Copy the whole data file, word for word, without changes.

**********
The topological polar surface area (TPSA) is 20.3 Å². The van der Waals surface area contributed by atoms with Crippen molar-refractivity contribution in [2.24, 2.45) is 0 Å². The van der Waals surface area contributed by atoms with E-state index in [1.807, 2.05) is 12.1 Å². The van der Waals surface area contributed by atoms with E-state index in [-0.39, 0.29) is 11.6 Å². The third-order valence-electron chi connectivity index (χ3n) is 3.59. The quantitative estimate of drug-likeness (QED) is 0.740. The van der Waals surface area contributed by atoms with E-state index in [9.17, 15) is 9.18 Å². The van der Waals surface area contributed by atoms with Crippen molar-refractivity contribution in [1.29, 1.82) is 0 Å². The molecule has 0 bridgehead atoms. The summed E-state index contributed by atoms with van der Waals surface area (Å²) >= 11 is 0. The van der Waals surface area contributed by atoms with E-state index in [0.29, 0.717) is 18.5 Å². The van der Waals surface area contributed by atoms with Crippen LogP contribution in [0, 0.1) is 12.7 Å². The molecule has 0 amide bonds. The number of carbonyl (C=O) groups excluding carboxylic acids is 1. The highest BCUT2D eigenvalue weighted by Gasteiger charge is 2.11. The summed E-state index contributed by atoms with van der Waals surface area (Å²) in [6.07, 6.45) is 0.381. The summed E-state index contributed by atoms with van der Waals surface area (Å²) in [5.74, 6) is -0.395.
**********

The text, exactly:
The topological polar surface area (TPSA) is 20.3 Å². The van der Waals surface area contributed by atoms with Crippen molar-refractivity contribution in [2.24, 2.45) is 0 Å². The van der Waals surface area contributed by atoms with E-state index in [1.807, 2.05) is 12.1 Å². The van der Waals surface area contributed by atoms with E-state index in [-0.39, 0.29) is 11.6 Å². The third-order valence-electron chi connectivity index (χ3n) is 3.59. The quantitative estimate of drug-likeness (QED) is 0.740. The van der Waals surface area contributed by atoms with E-state index in [9.17, 15) is 9.18 Å². The van der Waals surface area contributed by atoms with Crippen molar-refractivity contribution in [1.29, 1.82) is 0 Å². The molecule has 0 bridgehead atoms. The summed E-state index contributed by atoms with van der Waals surface area (Å²) >= 11 is 0. The van der Waals surface area contributed by atoms with E-state index in [0.29, 0.717) is 18.5 Å². The van der Waals surface area contributed by atoms with Crippen LogP contribution in [0, 0.1) is 12.7 Å². The molecule has 0 amide bonds. The number of carbonyl (C=O) groups excluding carboxylic acids is 1. The highest BCUT2D eigenvalue weighted by Gasteiger charge is 2.11. The summed E-state index contributed by atoms with van der Waals surface area (Å²) in [6.07, 6.45) is 0.381. The summed E-state index contributed by atoms with van der Waals surface area (Å²) in [5.74, 6) is -0.395.